The defendants first contend that Canada has failed to state a claim under 42 U.S.C. § 1983 against the individual defendants. In order to hold an individual liable for an alleged constitutional violation under 42 U.S.C. § 1983, a plaintiff must allege that the individual defendant caused or participated in the constitutional violation at issue. Pepper v. Village of Oak Park, 430 F.3d 809, 810 (7th Cir. 2005). This requirement applies to supervising officials as well, because section 1983 does not allow supervisors to be held liable for their subordinates conduct based on a theory of respondeat superior. Perkins v. Lawson, 312 F.3d 872, 875 (7th Cir. 2002).
Here, Canada has generally alleged that she complained about Ellison's threats to the correctional officers and sergeants named as defendants in this action, that she specifically spoke to Sergeants Dubaka and McCoy, and that the lieutenants and commanders named as defendants in this action were aware that Canada was transgender and that Ellison was threatening violence against her. The defendants contend that these generalized allegations are insufficient, and that Canada must specifically allege how each defendant was involved with Canada, knew that Canada's rights were being violated, and allowed that injury to occur.
Canada stakes contradictory positions, asserting both that she personally raised concerns over her housing situation with each corrections officer and sergeant but also that specific allegations should not be required prior to discovery because she cannot identify the responsible party without pretrial discovery. The latter position is unsupported by the caselaw that Canada relies on. Although it is true that the Seventh Circuit has endorsed the practice of naming John Doe defendants where a specific individual's identity is not known to the plaintiff, that is not the situation before this Court. Rodriguez v. Plymouth Ambulance Serv., 577 F.3d 816, 821 (7th Cir. 2009). This case is also not comparable to Smith v. Illinois, an unpublished case in which group allegations as two the conduct of two police officers were held to be sufficient to state a claim because each officer could determine which allegations pertained to them. Smith v. Illinois, No. 07 C 7048, 2009 WL 1515306, at *6 (N.D. Ill. May 27, 2009) (Kennelly, J.). Accordingly, the Court looks to the complaint for the specific and individualized applications required in order to provide fair notice of her claims to the defendants.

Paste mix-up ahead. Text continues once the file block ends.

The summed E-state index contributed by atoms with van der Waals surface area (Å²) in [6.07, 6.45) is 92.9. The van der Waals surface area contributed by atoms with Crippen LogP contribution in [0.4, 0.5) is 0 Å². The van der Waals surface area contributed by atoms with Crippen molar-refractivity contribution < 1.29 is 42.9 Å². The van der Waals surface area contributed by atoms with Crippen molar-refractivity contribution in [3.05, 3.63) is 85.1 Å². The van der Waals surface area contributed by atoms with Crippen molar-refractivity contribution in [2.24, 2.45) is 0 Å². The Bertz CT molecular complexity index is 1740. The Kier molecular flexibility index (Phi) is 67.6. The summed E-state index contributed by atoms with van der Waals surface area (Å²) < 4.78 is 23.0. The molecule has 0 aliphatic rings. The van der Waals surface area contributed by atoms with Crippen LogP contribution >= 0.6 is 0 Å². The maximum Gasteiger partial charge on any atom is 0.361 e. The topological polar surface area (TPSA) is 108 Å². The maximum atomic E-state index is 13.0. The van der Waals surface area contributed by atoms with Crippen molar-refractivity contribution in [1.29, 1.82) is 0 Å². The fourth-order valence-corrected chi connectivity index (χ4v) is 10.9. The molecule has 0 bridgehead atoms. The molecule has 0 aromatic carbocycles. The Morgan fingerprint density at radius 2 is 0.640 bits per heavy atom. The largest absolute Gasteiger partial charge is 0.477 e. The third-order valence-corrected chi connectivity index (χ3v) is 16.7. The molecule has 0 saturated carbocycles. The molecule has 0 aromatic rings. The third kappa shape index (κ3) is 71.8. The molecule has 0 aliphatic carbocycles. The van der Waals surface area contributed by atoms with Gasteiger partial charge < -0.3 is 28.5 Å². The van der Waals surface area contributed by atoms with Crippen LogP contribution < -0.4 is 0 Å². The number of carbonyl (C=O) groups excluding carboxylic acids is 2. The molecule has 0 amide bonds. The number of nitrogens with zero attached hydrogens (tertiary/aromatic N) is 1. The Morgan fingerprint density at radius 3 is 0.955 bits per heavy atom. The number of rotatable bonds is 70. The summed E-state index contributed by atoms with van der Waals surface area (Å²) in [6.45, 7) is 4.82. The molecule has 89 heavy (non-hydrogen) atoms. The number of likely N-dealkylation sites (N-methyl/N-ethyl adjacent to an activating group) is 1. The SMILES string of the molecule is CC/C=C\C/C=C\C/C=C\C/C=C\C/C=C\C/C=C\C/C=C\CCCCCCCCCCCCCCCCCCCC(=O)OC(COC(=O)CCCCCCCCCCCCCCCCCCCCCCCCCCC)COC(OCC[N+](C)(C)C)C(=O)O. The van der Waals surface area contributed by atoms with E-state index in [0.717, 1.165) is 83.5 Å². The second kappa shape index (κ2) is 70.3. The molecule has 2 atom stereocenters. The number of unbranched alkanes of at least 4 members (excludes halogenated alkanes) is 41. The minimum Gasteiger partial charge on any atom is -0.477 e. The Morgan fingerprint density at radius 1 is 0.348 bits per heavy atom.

Here, Canada has alleged no facts plausibly establishing that any of the named commanders or lieutenants were aware of the risk of harm to her or that they turned a blind eye to that risk. The fact that an individual occupies a supervisory role, absent more, is not sufficient to establish their knowledge of Canada's circumstances or the threats against her. Canada has also failed to allege any specific facts as to the majority of the correction officers or sergeants named as defendants. Canada generally alleges that she informed those defendants of her transgender status and of Ellison's threats, and that Ellison informed those defendants of his intent to harm Canada. It is not clear from Canada's allegations whether she is specifically asserting the dubious proposition that both she and Ellison separately spoke to each of the twenty-eight involved defendants about the situation. Even if the complaint was so construed, the generalized and unelaborated information alleged, absent more, is not sufficient to support a claim against each of those twenty-eight individual defendants at this time (the plaintiff, of course, is free to seek leave to amend her complaint once additional information comes to light during discovery).
Canada, however, does makes additional, specific allegations as to Sergeant Dubaka and Sergeant McCoy, who she expressly alleges she informed of Ellison's threats of violence and requested an immediate transfer from. Canada similarly alleges that, on the date of her assault, she informed Officer Hall of Ellison's threats and that Hall expressly refused to change her cell assignment that night. The Court considers these allegations to be adequately specific in light of the plaintiff's general allegations as to officers' knowledge of her gender identity and of her and Ellison's prior complaints. The defendants do not argue that these allegations, if found to be sufficient, are legally incapable of stating a constitutional claim, and accordingly the Court declines to dismiss Canada's claims against Dubaka, McCoy, and Hall. The claims against the remaining individual defendants will be dismissed without prejudice so that they may be supplemented should evidence come to light during discovery sufficient to support constitutional claims against those defendants.
The defendants next contend that Canada has failed to adequately allege a Monell claim against Sheriff Dart. In order to state a claim for damages against a governmental entity or a government official acting in their official capacity under section 1983, a plaintiff must allege that the constitutional deprivation at issue occurred as a result of an official policy, custom, or practice. Monell v. Department of Social Serv., 436 U.S. 648, 692, 98 S.Ct. 2018, 56 L.Ed.2d 611 (1978). The defendants contend that Canada has failed to state a claim under Monell because Canada alleges only her own experiences and not an express policy or a custom established by allegations of a recurring practice.